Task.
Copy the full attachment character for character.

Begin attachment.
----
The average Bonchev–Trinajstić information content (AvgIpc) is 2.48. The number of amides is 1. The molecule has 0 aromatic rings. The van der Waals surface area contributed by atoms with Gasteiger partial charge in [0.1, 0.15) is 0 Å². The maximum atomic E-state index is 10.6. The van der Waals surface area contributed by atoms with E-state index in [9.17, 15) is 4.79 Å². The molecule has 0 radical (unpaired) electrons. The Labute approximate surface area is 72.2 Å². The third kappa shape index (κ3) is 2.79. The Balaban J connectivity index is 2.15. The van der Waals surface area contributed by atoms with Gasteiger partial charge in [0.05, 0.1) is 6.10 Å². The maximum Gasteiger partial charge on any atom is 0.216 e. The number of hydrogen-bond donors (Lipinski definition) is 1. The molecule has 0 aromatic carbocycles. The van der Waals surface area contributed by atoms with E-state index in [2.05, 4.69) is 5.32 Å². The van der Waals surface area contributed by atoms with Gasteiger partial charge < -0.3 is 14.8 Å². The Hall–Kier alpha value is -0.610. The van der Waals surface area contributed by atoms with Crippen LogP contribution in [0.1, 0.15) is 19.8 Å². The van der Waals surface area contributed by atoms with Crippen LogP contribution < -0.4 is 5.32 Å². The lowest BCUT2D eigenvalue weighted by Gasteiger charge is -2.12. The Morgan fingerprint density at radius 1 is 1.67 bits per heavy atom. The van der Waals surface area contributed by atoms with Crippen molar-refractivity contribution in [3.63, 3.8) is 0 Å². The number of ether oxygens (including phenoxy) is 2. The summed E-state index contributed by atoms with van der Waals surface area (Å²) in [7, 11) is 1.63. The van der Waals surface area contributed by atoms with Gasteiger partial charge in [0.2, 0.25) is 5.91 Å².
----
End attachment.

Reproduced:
The average Bonchev–Trinajstić information content (AvgIpc) is 2.48. The number of amides is 1. The molecule has 0 aromatic rings. The van der Waals surface area contributed by atoms with Gasteiger partial charge in [0.1, 0.15) is 0 Å². The maximum atomic E-state index is 10.6. The van der Waals surface area contributed by atoms with E-state index in [9.17, 15) is 4.79 Å². The molecule has 0 radical (unpaired) electrons. The Labute approximate surface area is 72.2 Å². The third kappa shape index (κ3) is 2.79. The Balaban J connectivity index is 2.15. The van der Waals surface area contributed by atoms with Gasteiger partial charge in [0.05, 0.1) is 6.10 Å². The maximum Gasteiger partial charge on any atom is 0.216 e. The number of hydrogen-bond donors (Lipinski definition) is 1. The molecule has 0 aromatic carbocycles. The van der Waals surface area contributed by atoms with E-state index in [2.05, 4.69) is 5.32 Å². The van der Waals surface area contributed by atoms with Gasteiger partial charge < -0.3 is 14.8 Å². The Hall–Kier alpha value is -0.610. The van der Waals surface area contributed by atoms with Crippen LogP contribution in [0.1, 0.15) is 19.8 Å². The van der Waals surface area contributed by atoms with Crippen LogP contribution < -0.4 is 5.32 Å². The lowest BCUT2D eigenvalue weighted by Gasteiger charge is -2.12. The Morgan fingerprint density at radius 1 is 1.67 bits per heavy atom. The van der Waals surface area contributed by atoms with Crippen molar-refractivity contribution in [3.63, 3.8) is 0 Å². The number of ether oxygens (including phenoxy) is 2. The summed E-state index contributed by atoms with van der Waals surface area (Å²) in [7, 11) is 1.63. The van der Waals surface area contributed by atoms with Gasteiger partial charge in [0.2, 0.25) is 5.91 Å².